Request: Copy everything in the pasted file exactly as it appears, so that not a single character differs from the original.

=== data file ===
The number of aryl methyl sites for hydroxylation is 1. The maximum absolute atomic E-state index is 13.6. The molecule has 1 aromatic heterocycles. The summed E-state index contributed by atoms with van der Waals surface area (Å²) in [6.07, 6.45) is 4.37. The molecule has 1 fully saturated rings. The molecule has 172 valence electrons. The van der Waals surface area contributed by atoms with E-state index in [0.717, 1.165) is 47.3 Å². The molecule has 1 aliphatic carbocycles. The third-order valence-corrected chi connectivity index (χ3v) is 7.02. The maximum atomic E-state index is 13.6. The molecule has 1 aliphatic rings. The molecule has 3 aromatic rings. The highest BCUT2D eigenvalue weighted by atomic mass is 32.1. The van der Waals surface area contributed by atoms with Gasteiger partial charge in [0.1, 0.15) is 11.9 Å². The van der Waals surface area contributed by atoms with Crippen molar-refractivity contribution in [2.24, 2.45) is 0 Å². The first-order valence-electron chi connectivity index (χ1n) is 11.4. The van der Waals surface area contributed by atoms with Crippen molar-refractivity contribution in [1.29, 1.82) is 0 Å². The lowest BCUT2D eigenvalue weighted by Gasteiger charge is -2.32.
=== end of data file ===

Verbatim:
The number of aryl methyl sites for hydroxylation is 1. The maximum absolute atomic E-state index is 13.6. The molecule has 1 aromatic heterocycles. The summed E-state index contributed by atoms with van der Waals surface area (Å²) in [6.07, 6.45) is 4.37. The molecule has 1 fully saturated rings. The molecule has 172 valence electrons. The van der Waals surface area contributed by atoms with E-state index in [0.717, 1.165) is 47.3 Å². The molecule has 1 aliphatic carbocycles. The third-order valence-corrected chi connectivity index (χ3v) is 7.02. The maximum atomic E-state index is 13.6. The molecule has 1 aliphatic rings. The molecule has 3 aromatic rings. The highest BCUT2D eigenvalue weighted by atomic mass is 32.1. The van der Waals surface area contributed by atoms with Gasteiger partial charge in [0.1, 0.15) is 11.9 Å². The van der Waals surface area contributed by atoms with Crippen molar-refractivity contribution in [2.24, 2.45) is 0 Å². The first-order valence-electron chi connectivity index (χ1n) is 11.4. The van der Waals surface area contributed by atoms with Crippen molar-refractivity contribution in [1.29, 1.82) is 0 Å². The lowest BCUT2D eigenvalue weighted by Gasteiger charge is -2.32.